Continue along the back neck, doing exactly the same thing, until all the live stitches around the neckline are on one (smaller) needle.

Join a new ball of yarn (by looping it over the end of your needle with a tail of six inches or so) and knit all the way along the row.

When you reach the end of the row, turn your work and knit the next row. You are making a garter stitch neckline. Continue until you have knitted four rows in total.

Using one of your larger needles in your right hand, bind off all of the stitches (in knit) along the neckline.

Try to keep your stitches reasonably loose – don’t pull them very tight. They don’t need to be anything  like as loose as the ones you bound off along the top of the sleeves, but nor do you want an inflexible neckline. After you’ve done a bit, stop and pull on it. It shouldn’t be stretchy, but it should have a bit of give and look nice and neat. Mine is pictured below.

Keep going until you reach the end of the row. Cut your yarn and pull the tail through the final stitch. The top of your jumper (sweater) should now look like this:

One shoulder seam is sewn and the other is not. Sew up the other shoulder seam in exactly the same way as the first.

Bear in mind that you’ll also need to sew together the two edges of the garter stitch neckline that you’ve just knitted. You do this by working your way back and forth in the same way as you did the shoulder, only there aren’t nice even As to stitch together. However, garter stitch is very forgiving. Work one whole stitch (two bits of yarn) in from the edge, like so:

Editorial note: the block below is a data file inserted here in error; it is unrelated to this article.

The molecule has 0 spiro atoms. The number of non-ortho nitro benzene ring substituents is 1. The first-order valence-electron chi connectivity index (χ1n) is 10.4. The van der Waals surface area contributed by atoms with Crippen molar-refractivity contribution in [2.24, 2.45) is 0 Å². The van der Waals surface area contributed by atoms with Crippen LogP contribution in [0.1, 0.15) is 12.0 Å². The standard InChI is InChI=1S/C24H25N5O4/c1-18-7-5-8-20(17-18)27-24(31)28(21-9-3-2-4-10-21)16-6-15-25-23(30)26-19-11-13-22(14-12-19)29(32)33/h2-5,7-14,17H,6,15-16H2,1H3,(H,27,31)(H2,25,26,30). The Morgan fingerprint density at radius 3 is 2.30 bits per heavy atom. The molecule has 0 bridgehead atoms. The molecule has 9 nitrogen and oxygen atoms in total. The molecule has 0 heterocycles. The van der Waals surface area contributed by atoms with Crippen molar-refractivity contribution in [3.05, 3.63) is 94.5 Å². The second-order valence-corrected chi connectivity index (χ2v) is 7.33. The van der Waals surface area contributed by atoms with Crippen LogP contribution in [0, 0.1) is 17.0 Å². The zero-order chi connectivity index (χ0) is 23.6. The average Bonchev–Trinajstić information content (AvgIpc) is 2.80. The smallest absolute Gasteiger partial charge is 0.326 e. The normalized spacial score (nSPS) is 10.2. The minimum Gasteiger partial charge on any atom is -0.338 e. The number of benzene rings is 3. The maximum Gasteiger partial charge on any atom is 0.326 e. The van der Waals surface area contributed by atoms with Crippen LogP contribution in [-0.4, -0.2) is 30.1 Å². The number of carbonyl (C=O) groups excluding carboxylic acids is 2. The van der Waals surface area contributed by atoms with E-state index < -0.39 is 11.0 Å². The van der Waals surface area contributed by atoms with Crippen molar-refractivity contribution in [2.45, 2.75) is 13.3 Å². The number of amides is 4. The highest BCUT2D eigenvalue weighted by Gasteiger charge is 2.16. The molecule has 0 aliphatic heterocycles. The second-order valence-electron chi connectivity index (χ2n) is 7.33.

You’ll find that there is a small gap at either edge of the front neckline, like this:

You need to weave a bit of yarn gently in and out of the fabric at the back of this, to pull the edges of the gap together. There’s no specific way of doing this, but it helps if you incorporate the adjacent stitches as well. Here I am, doing some weaving:

Don’t fret about it; just have a go. It’s only knitting, after all, and you’ll be surprised how easy this is. Before you know it, the gap will have disappeared and no-one will ever know it was there.

Leave all your ends for now; you’ll weave them in later.